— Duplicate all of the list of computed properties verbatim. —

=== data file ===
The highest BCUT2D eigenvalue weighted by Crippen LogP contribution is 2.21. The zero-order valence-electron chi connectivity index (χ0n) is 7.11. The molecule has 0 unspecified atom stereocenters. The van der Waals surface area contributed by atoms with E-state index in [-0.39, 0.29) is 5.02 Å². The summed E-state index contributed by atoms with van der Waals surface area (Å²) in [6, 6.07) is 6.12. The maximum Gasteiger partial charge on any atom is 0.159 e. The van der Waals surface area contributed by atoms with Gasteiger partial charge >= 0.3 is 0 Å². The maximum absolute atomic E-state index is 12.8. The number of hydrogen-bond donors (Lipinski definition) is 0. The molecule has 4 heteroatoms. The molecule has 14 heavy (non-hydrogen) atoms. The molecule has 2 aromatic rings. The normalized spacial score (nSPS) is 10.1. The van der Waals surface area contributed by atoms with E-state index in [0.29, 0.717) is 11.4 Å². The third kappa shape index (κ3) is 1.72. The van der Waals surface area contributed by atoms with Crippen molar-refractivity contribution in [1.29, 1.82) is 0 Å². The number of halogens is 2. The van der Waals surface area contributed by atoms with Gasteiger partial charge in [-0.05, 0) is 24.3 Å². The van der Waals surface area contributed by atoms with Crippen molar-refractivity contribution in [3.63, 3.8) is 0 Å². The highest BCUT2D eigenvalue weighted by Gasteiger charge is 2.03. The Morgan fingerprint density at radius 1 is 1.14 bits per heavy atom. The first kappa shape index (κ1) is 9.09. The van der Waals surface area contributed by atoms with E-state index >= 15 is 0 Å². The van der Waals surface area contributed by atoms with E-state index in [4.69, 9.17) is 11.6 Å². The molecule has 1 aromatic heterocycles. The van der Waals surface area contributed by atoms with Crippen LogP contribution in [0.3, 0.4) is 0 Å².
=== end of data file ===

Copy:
The highest BCUT2D eigenvalue weighted by Crippen LogP contribution is 2.21. The zero-order valence-electron chi connectivity index (χ0n) is 7.11. The molecule has 0 unspecified atom stereocenters. The van der Waals surface area contributed by atoms with E-state index in [-0.39, 0.29) is 5.02 Å². The summed E-state index contributed by atoms with van der Waals surface area (Å²) in [6, 6.07) is 6.12. The maximum Gasteiger partial charge on any atom is 0.159 e. The van der Waals surface area contributed by atoms with Gasteiger partial charge >= 0.3 is 0 Å². The maximum absolute atomic E-state index is 12.8. The number of hydrogen-bond donors (Lipinski definition) is 0. The molecule has 4 heteroatoms. The molecule has 14 heavy (non-hydrogen) atoms. The molecule has 2 aromatic rings. The normalized spacial score (nSPS) is 10.1. The van der Waals surface area contributed by atoms with E-state index in [0.29, 0.717) is 11.4 Å². The third kappa shape index (κ3) is 1.72. The van der Waals surface area contributed by atoms with Crippen molar-refractivity contribution in [1.29, 1.82) is 0 Å². The number of halogens is 2. The van der Waals surface area contributed by atoms with Gasteiger partial charge in [-0.05, 0) is 24.3 Å². The van der Waals surface area contributed by atoms with Crippen molar-refractivity contribution in [3.63, 3.8) is 0 Å². The highest BCUT2D eigenvalue weighted by Gasteiger charge is 2.03. The Morgan fingerprint density at radius 1 is 1.14 bits per heavy atom. The first kappa shape index (κ1) is 9.09. The van der Waals surface area contributed by atoms with E-state index >= 15 is 0 Å². The van der Waals surface area contributed by atoms with E-state index in [4.69, 9.17) is 11.6 Å². The molecule has 1 aromatic heterocycles. The van der Waals surface area contributed by atoms with Crippen LogP contribution in [0.3, 0.4) is 0 Å².